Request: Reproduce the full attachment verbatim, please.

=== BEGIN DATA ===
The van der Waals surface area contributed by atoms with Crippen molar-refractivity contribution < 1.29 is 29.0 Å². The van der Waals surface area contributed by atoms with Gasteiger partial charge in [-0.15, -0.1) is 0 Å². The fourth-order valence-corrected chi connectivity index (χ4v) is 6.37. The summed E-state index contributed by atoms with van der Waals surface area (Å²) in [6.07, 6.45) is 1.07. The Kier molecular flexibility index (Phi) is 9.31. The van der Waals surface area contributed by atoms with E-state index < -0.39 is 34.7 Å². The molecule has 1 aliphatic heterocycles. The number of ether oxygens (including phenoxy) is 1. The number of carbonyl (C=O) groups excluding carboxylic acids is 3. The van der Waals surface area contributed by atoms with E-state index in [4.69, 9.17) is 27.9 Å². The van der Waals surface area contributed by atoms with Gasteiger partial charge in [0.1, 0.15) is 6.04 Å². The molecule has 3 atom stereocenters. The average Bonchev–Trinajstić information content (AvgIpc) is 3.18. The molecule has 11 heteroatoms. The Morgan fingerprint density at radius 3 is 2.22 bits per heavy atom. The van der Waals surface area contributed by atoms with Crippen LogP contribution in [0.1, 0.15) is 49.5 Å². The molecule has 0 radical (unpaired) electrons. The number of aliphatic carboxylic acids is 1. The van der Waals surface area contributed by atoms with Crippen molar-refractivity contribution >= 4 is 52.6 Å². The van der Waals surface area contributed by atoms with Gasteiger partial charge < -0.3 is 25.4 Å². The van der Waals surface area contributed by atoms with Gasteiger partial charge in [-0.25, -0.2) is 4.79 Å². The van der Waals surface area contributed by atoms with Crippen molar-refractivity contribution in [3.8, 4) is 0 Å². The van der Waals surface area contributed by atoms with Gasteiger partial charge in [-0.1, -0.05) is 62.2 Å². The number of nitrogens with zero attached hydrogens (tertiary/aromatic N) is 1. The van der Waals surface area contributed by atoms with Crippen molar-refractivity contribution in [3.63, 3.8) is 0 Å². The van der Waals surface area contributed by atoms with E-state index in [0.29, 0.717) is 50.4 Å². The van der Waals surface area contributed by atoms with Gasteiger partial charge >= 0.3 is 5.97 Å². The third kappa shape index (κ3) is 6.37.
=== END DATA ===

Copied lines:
The van der Waals surface area contributed by atoms with Crippen molar-refractivity contribution < 1.29 is 29.0 Å². The van der Waals surface area contributed by atoms with Gasteiger partial charge in [-0.15, -0.1) is 0 Å². The fourth-order valence-corrected chi connectivity index (χ4v) is 6.37. The summed E-state index contributed by atoms with van der Waals surface area (Å²) in [6.07, 6.45) is 1.07. The Kier molecular flexibility index (Phi) is 9.31. The van der Waals surface area contributed by atoms with E-state index < -0.39 is 34.7 Å². The molecule has 1 aliphatic heterocycles. The number of ether oxygens (including phenoxy) is 1. The number of carbonyl (C=O) groups excluding carboxylic acids is 3. The van der Waals surface area contributed by atoms with E-state index in [4.69, 9.17) is 27.9 Å². The van der Waals surface area contributed by atoms with Gasteiger partial charge in [0.1, 0.15) is 6.04 Å². The molecule has 3 atom stereocenters. The average Bonchev–Trinajstić information content (AvgIpc) is 3.18. The molecule has 11 heteroatoms. The Morgan fingerprint density at radius 3 is 2.22 bits per heavy atom. The van der Waals surface area contributed by atoms with Crippen LogP contribution in [0.1, 0.15) is 49.5 Å². The molecule has 0 radical (unpaired) electrons. The number of aliphatic carboxylic acids is 1. The van der Waals surface area contributed by atoms with Crippen molar-refractivity contribution >= 4 is 52.6 Å². The van der Waals surface area contributed by atoms with Gasteiger partial charge < -0.3 is 25.4 Å². The van der Waals surface area contributed by atoms with Gasteiger partial charge in [-0.25, -0.2) is 4.79 Å². The van der Waals surface area contributed by atoms with Crippen molar-refractivity contribution in [3.8, 4) is 0 Å². The van der Waals surface area contributed by atoms with Gasteiger partial charge in [-0.1, -0.05) is 62.2 Å². The number of nitrogens with zero attached hydrogens (tertiary/aromatic N) is 1. The van der Waals surface area contributed by atoms with Crippen molar-refractivity contribution in [3.63, 3.8) is 0 Å². The van der Waals surface area contributed by atoms with E-state index in [0.29, 0.717) is 50.4 Å². The van der Waals surface area contributed by atoms with Gasteiger partial charge >= 0.3 is 5.97 Å². The third kappa shape index (κ3) is 6.37.